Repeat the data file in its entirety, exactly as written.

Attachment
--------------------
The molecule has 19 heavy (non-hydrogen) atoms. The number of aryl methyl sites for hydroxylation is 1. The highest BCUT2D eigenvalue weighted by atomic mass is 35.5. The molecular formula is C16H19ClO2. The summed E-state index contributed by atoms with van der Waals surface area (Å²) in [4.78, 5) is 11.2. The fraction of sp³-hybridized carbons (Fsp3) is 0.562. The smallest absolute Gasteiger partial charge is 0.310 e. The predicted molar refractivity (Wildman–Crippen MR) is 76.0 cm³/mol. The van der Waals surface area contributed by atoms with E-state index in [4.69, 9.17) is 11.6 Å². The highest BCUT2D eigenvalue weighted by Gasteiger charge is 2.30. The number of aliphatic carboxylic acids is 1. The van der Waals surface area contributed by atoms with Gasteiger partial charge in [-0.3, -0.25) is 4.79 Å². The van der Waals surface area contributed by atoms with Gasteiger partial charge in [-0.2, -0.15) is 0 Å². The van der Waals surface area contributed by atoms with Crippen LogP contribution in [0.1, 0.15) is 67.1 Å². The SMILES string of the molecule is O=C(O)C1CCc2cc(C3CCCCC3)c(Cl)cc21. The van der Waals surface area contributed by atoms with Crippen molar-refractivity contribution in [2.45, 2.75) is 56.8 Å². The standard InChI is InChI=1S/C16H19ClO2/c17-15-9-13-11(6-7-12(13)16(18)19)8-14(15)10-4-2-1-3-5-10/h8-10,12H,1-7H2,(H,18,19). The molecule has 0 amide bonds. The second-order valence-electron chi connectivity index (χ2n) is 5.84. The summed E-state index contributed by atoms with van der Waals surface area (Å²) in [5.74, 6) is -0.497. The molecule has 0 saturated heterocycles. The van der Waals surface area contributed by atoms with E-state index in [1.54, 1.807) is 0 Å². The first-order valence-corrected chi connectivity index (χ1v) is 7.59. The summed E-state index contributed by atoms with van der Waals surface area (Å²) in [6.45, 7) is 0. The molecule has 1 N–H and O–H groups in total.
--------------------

The molecule has 19 heavy (non-hydrogen) atoms. The number of aryl methyl sites for hydroxylation is 1. The highest BCUT2D eigenvalue weighted by atomic mass is 35.5. The molecular formula is C16H19ClO2. The summed E-state index contributed by atoms with van der Waals surface area (Å²) in [4.78, 5) is 11.2. The fraction of sp³-hybridized carbons (Fsp3) is 0.562. The smallest absolute Gasteiger partial charge is 0.310 e. The predicted molar refractivity (Wildman–Crippen MR) is 76.0 cm³/mol. The van der Waals surface area contributed by atoms with E-state index in [4.69, 9.17) is 11.6 Å². The highest BCUT2D eigenvalue weighted by Gasteiger charge is 2.30. The number of aliphatic carboxylic acids is 1. The van der Waals surface area contributed by atoms with Gasteiger partial charge in [-0.3, -0.25) is 4.79 Å². The van der Waals surface area contributed by atoms with Gasteiger partial charge in [-0.2, -0.15) is 0 Å². The van der Waals surface area contributed by atoms with Crippen LogP contribution in [0.1, 0.15) is 67.1 Å². The SMILES string of the molecule is O=C(O)C1CCc2cc(C3CCCCC3)c(Cl)cc21. The van der Waals surface area contributed by atoms with Crippen molar-refractivity contribution in [2.45, 2.75) is 56.8 Å². The standard InChI is InChI=1S/C16H19ClO2/c17-15-9-13-11(6-7-12(13)16(18)19)8-14(15)10-4-2-1-3-5-10/h8-10,12H,1-7H2,(H,18,19). The molecule has 0 amide bonds. The second-order valence-electron chi connectivity index (χ2n) is 5.84. The summed E-state index contributed by atoms with van der Waals surface area (Å²) in [5.74, 6) is -0.497. The molecule has 0 saturated heterocycles. The van der Waals surface area contributed by atoms with E-state index in [1.54, 1.807) is 0 Å². The first-order valence-corrected chi connectivity index (χ1v) is 7.59. The summed E-state index contributed by atoms with van der Waals surface area (Å²) in [6.45, 7) is 0. The molecule has 1 N–H and O–H groups in total.